Biden Relief Package Includes Money For New York’s Seaway International Bridge, A Priority For Chuck Schumer

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Thomas Catenacci Energy & Environment Reporter
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President Joe Biden’s coronavirus relief package includes $1.5 million for the Seaway International Bridge, a pet cause for Democratic Sen. Chuck Schumer.

The $1.9 trillion American Rescue Plan, released in full by House Democrats Friday, includes $1.5 million for the “maintenance and capital infrastructure activities” of the Seaway International Bridge in Massena, New York. The bridge, which connects New York to Canada, is reportedly a priority for Democratic New York Sen. Chuck Schumer, The Wall Street Journal reported.

During his tenure, Schumer has backed numerous bills and measures involving the Seaway International Bridge and its surrounding area. In 2016, Schumer fought against an attempt to eliminate funding for the Department of Transportation subagency that oversees the Seaway in Massena.

“The attempt to defund this vital entity is severely misguided; it will hurt our economy and cost us jobs; and I will fight overtime to defeat it,” Schumer said in a 2016 statement. (RELATED: Considering Reinstating Earmarks For Political Power, Critics Say)

Rep. Jerry Nadler, Gov. Andrew Cuomo and Sen. Chuck Schumer take a tour of Penn Station in New York City on June 19, 2017. (Timothy Clary/AFP via Getty Images)

Rep. Jerry Nadler, Gov. Andrew Cuomo and Sen. Chuck Schumer take a tour of Penn Station in New York City on June 19, 2017. (Timothy Clary/AFP via Getty Images)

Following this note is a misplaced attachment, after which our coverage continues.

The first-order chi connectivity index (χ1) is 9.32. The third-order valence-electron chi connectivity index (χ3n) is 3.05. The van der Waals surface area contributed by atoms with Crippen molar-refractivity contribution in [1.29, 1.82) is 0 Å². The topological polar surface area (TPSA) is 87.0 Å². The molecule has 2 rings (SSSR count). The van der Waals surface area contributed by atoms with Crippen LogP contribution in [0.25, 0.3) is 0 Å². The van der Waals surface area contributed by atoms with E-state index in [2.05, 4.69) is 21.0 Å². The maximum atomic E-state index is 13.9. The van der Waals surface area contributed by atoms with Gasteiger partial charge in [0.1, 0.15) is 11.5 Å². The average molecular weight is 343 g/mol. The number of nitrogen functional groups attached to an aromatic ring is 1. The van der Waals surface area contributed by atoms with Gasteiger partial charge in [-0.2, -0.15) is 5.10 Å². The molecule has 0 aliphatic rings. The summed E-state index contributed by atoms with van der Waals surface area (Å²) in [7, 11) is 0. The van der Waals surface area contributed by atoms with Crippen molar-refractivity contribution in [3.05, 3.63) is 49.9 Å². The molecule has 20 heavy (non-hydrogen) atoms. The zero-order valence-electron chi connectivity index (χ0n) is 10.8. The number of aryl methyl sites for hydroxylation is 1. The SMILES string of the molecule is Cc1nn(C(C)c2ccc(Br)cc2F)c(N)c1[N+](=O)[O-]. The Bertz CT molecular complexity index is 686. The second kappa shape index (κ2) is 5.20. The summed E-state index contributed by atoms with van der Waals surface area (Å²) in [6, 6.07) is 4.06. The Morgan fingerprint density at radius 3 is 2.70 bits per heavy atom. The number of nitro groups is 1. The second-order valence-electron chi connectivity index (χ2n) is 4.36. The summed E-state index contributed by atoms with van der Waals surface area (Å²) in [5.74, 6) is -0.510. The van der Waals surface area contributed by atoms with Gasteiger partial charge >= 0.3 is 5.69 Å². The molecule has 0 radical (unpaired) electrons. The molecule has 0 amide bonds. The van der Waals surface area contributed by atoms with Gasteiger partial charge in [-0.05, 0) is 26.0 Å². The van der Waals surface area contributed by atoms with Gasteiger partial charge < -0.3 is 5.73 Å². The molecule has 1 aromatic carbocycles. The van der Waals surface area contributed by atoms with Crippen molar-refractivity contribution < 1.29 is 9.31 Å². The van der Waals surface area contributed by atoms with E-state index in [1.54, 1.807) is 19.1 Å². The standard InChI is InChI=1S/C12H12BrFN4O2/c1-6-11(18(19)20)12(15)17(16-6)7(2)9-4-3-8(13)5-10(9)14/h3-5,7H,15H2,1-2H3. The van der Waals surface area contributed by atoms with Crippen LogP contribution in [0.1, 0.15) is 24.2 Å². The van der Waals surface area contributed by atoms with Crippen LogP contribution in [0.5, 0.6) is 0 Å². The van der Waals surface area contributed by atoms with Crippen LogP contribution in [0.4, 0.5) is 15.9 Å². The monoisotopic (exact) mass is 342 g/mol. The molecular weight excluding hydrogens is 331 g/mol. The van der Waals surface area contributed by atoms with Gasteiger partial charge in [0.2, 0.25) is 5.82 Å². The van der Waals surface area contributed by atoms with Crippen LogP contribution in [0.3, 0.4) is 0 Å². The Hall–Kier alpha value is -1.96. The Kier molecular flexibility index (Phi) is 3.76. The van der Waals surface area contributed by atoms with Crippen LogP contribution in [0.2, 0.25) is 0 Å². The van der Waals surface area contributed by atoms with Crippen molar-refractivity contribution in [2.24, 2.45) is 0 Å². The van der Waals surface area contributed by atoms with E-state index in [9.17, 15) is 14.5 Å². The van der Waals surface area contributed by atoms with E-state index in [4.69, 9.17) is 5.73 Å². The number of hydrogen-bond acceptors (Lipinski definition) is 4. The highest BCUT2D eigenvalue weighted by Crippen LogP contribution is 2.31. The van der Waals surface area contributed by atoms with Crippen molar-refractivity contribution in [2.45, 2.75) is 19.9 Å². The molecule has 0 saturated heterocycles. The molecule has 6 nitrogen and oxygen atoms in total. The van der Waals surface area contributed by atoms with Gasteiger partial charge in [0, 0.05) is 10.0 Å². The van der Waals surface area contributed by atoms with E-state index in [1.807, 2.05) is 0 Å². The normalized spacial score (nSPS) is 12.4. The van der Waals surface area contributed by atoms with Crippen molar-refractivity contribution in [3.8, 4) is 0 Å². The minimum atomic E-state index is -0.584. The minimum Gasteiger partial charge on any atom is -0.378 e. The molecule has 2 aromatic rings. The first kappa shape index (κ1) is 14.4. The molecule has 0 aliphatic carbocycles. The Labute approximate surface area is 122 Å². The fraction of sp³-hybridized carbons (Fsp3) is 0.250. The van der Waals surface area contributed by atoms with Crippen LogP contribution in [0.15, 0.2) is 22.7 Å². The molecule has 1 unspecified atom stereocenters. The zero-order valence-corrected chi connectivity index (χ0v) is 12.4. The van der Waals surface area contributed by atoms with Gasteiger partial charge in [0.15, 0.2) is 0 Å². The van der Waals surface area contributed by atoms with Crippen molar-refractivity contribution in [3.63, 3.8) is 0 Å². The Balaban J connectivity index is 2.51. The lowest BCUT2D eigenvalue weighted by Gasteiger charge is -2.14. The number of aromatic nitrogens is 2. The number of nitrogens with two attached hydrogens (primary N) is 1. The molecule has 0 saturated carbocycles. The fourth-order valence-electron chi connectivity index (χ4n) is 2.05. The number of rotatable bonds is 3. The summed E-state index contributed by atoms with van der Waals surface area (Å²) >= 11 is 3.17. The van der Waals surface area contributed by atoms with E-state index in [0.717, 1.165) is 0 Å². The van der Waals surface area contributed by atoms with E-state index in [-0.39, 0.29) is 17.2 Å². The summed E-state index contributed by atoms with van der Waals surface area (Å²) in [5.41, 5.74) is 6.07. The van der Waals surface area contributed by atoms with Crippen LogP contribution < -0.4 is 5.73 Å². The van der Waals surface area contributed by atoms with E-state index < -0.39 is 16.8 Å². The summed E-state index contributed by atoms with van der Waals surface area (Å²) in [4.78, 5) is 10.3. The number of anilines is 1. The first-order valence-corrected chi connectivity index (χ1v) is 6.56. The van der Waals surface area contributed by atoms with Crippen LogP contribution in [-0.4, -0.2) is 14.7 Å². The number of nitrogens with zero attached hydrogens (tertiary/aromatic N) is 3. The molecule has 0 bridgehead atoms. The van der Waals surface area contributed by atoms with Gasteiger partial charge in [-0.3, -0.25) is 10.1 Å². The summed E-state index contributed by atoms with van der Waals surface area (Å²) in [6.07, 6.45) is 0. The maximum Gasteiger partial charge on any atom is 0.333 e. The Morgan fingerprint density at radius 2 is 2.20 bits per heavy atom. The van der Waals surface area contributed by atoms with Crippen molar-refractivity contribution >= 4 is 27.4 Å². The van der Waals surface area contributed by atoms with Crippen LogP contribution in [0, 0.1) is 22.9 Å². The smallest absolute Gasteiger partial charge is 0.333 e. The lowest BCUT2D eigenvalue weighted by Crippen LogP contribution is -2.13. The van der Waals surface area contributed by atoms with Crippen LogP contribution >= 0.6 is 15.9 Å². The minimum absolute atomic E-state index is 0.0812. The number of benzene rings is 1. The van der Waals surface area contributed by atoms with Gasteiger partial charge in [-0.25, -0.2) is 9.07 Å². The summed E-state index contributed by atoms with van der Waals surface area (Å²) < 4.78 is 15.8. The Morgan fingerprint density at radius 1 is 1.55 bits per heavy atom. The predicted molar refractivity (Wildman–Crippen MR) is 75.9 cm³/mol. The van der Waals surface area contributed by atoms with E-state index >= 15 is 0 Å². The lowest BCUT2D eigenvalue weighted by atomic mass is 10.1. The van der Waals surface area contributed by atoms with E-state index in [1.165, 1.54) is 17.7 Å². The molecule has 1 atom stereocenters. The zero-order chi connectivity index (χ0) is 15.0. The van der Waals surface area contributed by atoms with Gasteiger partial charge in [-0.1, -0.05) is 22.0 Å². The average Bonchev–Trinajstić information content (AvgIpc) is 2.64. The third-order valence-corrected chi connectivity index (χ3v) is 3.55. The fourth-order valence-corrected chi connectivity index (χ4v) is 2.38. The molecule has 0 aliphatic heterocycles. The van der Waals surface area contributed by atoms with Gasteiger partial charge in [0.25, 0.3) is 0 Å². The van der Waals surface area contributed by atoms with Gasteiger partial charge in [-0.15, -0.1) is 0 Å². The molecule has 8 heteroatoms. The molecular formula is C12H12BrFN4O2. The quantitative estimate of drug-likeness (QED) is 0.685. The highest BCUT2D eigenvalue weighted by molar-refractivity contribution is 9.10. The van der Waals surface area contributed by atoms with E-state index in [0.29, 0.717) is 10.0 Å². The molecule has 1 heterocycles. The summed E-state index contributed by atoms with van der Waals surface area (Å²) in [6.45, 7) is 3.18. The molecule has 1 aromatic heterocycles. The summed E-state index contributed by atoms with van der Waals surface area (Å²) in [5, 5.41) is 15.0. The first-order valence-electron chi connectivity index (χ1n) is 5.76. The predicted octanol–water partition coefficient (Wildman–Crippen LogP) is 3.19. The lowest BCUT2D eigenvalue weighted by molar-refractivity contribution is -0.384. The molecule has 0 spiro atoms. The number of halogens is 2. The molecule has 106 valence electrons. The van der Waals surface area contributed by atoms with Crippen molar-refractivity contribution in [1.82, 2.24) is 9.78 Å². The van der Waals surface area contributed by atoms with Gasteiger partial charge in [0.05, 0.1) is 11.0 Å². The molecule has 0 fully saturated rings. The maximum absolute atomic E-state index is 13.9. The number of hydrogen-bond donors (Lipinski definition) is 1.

In 2019, Schumer convinced former Transportation Sec. Elaine Chao to fully fund a $6 million renovation of the Dwight D. Eisenhower Visitors’ Center near the Seaway International Bridge.

In addition to providing funding for the New York bridge, the Congressional Budget Office (CBO) said the coronavirus relief package includes almost $500 million for “grants to fund activities related to the arts, humanities, libraries and museums, and Native American language preservation,” the WSJ reported.

Meanwhile, emergency funding for schools included in the legislation, intended to help schools immediately return to in-person classes, won’t be fully spent until 2028. Just $38.6 billion of the $128.6 billion allocated for school funding will be spent by the end of 2022, according to a CBO report.

On Monday, the House Budget Committee will markup the bill after receiving submissions from nine committees. The full legislation is a combination of the nine parts, which is able to be done under reconciliation.

“Without this relief package, conditions will spiral further out of control and families will suffer needlessly,” Democratic Kentucky Rep. John Yarmuth, who chairs the Budget Committee, said Friday.

Schumer’s office didn’t immediately respond to a request for comment.

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